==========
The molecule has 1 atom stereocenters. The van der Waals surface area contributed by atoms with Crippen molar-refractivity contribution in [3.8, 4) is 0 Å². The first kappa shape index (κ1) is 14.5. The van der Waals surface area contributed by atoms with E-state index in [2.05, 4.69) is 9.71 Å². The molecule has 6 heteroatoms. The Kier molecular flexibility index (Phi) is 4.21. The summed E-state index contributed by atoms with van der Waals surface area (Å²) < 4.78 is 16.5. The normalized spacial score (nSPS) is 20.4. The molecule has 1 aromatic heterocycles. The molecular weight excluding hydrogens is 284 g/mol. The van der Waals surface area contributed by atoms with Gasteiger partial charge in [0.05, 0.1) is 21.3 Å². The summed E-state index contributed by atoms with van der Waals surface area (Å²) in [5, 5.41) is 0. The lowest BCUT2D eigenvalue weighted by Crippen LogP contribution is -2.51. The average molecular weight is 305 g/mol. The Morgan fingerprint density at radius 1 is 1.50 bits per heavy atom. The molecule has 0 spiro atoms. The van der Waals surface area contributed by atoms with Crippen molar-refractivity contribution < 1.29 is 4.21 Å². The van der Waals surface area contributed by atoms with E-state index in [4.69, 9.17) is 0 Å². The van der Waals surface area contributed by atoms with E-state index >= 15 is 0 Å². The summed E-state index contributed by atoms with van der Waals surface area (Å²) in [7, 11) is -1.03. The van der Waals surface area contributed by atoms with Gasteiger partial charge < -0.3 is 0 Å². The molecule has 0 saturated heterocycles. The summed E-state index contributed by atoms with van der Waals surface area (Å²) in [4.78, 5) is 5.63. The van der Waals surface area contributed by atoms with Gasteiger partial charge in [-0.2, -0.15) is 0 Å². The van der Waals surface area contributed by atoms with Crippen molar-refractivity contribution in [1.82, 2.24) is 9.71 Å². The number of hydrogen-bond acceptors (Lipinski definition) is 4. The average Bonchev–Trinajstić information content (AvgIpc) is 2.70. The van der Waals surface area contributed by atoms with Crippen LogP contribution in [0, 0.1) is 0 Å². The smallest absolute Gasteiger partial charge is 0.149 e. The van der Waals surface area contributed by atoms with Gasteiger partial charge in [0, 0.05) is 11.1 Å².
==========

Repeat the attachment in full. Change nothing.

The molecule has 1 atom stereocenters. The van der Waals surface area contributed by atoms with Crippen molar-refractivity contribution in [3.8, 4) is 0 Å². The first kappa shape index (κ1) is 14.5. The van der Waals surface area contributed by atoms with E-state index in [2.05, 4.69) is 9.71 Å². The molecule has 6 heteroatoms. The Kier molecular flexibility index (Phi) is 4.21. The summed E-state index contributed by atoms with van der Waals surface area (Å²) < 4.78 is 16.5. The normalized spacial score (nSPS) is 20.4. The molecule has 1 aromatic heterocycles. The molecular weight excluding hydrogens is 284 g/mol. The van der Waals surface area contributed by atoms with Gasteiger partial charge in [0.05, 0.1) is 21.3 Å². The summed E-state index contributed by atoms with van der Waals surface area (Å²) in [5, 5.41) is 0. The lowest BCUT2D eigenvalue weighted by Crippen LogP contribution is -2.51. The average molecular weight is 305 g/mol. The Morgan fingerprint density at radius 1 is 1.50 bits per heavy atom. The molecule has 0 spiro atoms. The van der Waals surface area contributed by atoms with Crippen molar-refractivity contribution < 1.29 is 4.21 Å². The van der Waals surface area contributed by atoms with E-state index in [4.69, 9.17) is 0 Å². The van der Waals surface area contributed by atoms with E-state index >= 15 is 0 Å². The summed E-state index contributed by atoms with van der Waals surface area (Å²) in [7, 11) is -1.03. The van der Waals surface area contributed by atoms with Gasteiger partial charge < -0.3 is 0 Å². The molecule has 0 saturated heterocycles. The summed E-state index contributed by atoms with van der Waals surface area (Å²) in [4.78, 5) is 5.63. The van der Waals surface area contributed by atoms with Gasteiger partial charge in [-0.2, -0.15) is 0 Å². The van der Waals surface area contributed by atoms with Crippen molar-refractivity contribution in [1.82, 2.24) is 9.71 Å². The number of hydrogen-bond acceptors (Lipinski definition) is 4. The average Bonchev–Trinajstić information content (AvgIpc) is 2.70. The van der Waals surface area contributed by atoms with Crippen LogP contribution in [0, 0.1) is 0 Å². The smallest absolute Gasteiger partial charge is 0.149 e. The van der Waals surface area contributed by atoms with Gasteiger partial charge in [0, 0.05) is 11.1 Å².